The Research Vessel Sikuliaq will replace the more than 40-year old R/VAlpha Helix that is now retired and was owned by the National Science Foundation. The need for a more capable ship to operate in the coastal and open ocean waters of the Alaska region was first recognized by marine scientists in the U.S. in 1973.  In 2001, Congress appropriated $1M for a design study.  Sufficient ice strengthening will allow the Sikuliaq to work safely in moderate seasonal ice, operating over a longer period than formerly possible in the North Pacific Ocean, Gulf of Alaska, and the Bering, Chukchi, and Beaufort Seas.  The design is based on science mission requirements developed by the University-National Oceanographic Laboratory System community.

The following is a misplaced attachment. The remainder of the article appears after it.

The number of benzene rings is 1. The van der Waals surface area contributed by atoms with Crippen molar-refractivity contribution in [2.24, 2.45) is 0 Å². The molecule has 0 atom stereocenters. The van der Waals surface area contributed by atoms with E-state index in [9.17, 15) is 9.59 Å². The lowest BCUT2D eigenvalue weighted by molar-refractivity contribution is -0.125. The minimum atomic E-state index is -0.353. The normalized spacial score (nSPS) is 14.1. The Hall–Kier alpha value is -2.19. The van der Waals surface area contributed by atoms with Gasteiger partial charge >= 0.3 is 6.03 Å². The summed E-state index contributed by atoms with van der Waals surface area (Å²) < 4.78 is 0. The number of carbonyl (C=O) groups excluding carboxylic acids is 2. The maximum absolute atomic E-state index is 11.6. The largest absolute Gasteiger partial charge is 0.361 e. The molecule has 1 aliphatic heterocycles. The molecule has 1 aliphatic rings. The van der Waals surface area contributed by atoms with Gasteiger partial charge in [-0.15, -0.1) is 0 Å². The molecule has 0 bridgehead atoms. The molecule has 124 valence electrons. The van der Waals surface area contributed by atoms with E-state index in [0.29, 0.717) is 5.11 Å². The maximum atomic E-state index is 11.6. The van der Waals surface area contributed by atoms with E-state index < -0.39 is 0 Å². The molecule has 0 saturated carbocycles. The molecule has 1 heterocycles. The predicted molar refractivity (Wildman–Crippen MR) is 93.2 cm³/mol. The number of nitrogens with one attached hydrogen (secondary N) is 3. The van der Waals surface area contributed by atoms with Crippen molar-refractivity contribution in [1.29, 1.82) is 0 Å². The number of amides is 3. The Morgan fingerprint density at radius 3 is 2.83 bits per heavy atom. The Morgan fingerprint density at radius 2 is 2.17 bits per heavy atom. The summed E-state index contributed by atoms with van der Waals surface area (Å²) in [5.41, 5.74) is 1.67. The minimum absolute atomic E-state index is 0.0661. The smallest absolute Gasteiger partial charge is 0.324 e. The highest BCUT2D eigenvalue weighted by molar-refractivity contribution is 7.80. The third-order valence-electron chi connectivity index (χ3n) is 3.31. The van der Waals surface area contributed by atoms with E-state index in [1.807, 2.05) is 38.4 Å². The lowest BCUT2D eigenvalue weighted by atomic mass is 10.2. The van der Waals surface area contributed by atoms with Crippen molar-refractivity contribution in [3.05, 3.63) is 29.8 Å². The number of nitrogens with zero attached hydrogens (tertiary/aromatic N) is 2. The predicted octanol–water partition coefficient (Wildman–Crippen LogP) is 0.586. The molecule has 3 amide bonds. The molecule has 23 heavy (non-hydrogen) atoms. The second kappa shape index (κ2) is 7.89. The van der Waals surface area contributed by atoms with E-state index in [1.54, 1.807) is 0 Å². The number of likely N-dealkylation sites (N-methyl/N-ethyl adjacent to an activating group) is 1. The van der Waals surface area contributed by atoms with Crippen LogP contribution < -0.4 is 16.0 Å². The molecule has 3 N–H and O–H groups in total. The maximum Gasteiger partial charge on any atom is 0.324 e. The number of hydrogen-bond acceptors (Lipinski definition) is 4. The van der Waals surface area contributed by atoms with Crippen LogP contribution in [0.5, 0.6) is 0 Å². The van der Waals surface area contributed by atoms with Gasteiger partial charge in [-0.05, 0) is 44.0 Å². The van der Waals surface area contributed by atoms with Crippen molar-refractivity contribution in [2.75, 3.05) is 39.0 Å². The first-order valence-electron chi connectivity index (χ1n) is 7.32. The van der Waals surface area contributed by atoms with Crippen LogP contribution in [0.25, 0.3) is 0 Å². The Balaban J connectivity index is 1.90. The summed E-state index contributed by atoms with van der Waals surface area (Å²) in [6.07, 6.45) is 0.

Alpha Helix, now retired

Climate change (reflected by Arctic sea ice decreasing by approximately 9% per decade) and increased human use of the region will influence ocean circulation and ecosystem dynamics, impacting biological productivity, marine mammals, and fish stocks.

This technologically advanced platform will allow up to 26 scientists and students, per cruise, to conduct multi-disciplinary studies on these complex issues, and facilitate broadband real-time virtual participation of classroom students in expeditions, including remotely operated underwater vehicles.